A search for SCD registries, or publications and websites relating to an SCD registry, was conducted using targeted searches of a number of databases and search engines. The searches were not limited by date or location, and a range of registry characteristics were collected, including but not limited to: the current activity status of the registry; the period of data collection; involvement of patient associations; and registry participants’ characteristics (e.g., age, sex, and race/ethnicity). Registry publications and websites were assessed for their availability of information such as participant demographics, treatments, QoL, and the use of PROs.

Thirty-three SCD patient registries were identified, with 64% being active at the time of the review and over three-quarters categorised as national rather than multi-national. National-level registries were most frequent in the US (accounting for over half of registries), Spain, and the UK. Six of the registries were funded by industry. The number of patients included in the registries varied from 62 to over 100,000, the period of data collection varied from 1 to 99 years, and the majority of registries (64%) were initiated in the past 10 years.

In terms of data capture, the majority of registries provided information on demographics, diagnosis and disease classification, and treatments (over 80% in each instance); data on QoL, however, were captured in only 18% of registries. Only the FISCO Multicenter Registry in SCD Patients, Sickle Pan-African Research Consortium (SPARCO), and Sickle Cell Transplantation Evaluation of Long-term and Late Effects Registry (STELLAR) collected data on PROs, and only FISCO and STELLAR collected data on productivity loss. Three out of 33 registries – the Central Registry of Rare Diseases (CRRD), Get Connected, and the National Haemoglobinopathy Registry (NHR) – reported involving patient advocacy groups (PAGs) in the development process. For two of these registries, PAGs were involved as part of a steering committee.

past, present, and future of SCD registries

The past, present, and future of SCD registries

This first review of national and multi-national SCD registries highlighted an increase in initiatives to develop such repositories within the past decade – a finding which is in line with a positive trend in the number of patient registries emerging across therapeutic areas. With a growing recognition of RWD in policy decision making, we anticipate future SCD registries to be funded by industry sponsors who may be seeking evidence to support their reimbursement submissions to a greater extent. It would additionally be of interest to see a wider geographical spread of registries – namely, into Europe, Asia, and Africa – considering the weighting of the national registries identified in this review towards the US.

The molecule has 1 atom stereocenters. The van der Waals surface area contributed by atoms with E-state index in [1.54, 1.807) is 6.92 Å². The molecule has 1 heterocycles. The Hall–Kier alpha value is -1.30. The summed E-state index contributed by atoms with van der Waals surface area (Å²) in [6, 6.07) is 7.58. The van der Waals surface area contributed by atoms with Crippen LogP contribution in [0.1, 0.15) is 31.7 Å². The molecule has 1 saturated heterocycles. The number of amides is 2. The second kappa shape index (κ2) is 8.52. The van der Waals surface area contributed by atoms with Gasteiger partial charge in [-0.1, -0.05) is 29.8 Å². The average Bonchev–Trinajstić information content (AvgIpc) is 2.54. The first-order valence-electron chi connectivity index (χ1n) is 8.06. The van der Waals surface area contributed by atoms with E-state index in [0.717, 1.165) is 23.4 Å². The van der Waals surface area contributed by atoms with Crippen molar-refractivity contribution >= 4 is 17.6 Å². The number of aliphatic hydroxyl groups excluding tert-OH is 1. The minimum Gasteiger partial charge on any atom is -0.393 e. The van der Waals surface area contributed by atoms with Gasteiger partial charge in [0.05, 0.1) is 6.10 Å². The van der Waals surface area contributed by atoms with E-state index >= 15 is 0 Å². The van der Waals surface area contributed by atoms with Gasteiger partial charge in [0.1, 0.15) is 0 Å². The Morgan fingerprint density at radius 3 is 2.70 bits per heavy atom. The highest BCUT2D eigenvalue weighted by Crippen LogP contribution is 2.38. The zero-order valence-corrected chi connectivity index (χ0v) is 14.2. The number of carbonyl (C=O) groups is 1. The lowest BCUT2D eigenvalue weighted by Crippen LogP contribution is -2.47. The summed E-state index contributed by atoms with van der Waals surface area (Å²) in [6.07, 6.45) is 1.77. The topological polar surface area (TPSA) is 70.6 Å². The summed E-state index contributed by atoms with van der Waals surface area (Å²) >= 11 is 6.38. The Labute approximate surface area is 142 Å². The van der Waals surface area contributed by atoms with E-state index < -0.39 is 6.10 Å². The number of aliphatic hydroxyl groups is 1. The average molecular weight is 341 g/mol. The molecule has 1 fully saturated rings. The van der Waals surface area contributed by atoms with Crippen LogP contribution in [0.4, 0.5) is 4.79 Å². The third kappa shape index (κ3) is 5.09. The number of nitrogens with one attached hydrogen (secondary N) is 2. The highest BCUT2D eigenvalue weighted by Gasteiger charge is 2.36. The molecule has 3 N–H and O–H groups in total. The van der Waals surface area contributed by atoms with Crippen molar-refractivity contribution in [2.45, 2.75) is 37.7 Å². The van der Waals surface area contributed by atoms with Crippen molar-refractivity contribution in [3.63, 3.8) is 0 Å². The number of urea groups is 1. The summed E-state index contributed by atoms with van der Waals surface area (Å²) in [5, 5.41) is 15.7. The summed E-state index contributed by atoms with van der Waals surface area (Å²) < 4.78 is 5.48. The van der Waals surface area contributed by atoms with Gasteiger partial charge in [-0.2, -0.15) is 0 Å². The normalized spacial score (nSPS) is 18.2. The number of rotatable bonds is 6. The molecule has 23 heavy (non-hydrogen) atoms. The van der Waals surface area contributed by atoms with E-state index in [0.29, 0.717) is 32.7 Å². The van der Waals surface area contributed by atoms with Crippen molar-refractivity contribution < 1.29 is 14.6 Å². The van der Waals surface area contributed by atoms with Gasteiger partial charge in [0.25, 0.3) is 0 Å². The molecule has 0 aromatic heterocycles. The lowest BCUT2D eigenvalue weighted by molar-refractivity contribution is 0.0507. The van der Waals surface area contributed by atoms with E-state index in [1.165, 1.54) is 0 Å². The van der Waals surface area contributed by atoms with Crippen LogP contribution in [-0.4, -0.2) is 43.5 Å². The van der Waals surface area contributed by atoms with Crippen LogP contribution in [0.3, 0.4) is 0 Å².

A noteworthy aspect of this review was its insight into the extent of patient centricity of the included SCD registries. Patient-centric research has moved to the forefront of healthcare in recent years, representing a shift from the role of patients as passive recipients of medical care to their taking an active role in decision-making processes [12]. As such, patient registries offer a unique opportunity for patients’ experience of their condition to be incorporated in research, primarily by providing a source of patient-reported data to complement clinical trial findings. The review evidenced a low number of SCD registries capturing data relating to QoL, PROs, or productivity loss – sources of evidence which are vital to acknowledge the patient perspective and thus develop a holistic picture of real-world disease burden. The value of direct patient reports in validating clinical trial data and capturing meaningful outcomes that may be missed in the highly-regulated environment of the latter has been well-established, and should be considered to a greater extent in future SCD research.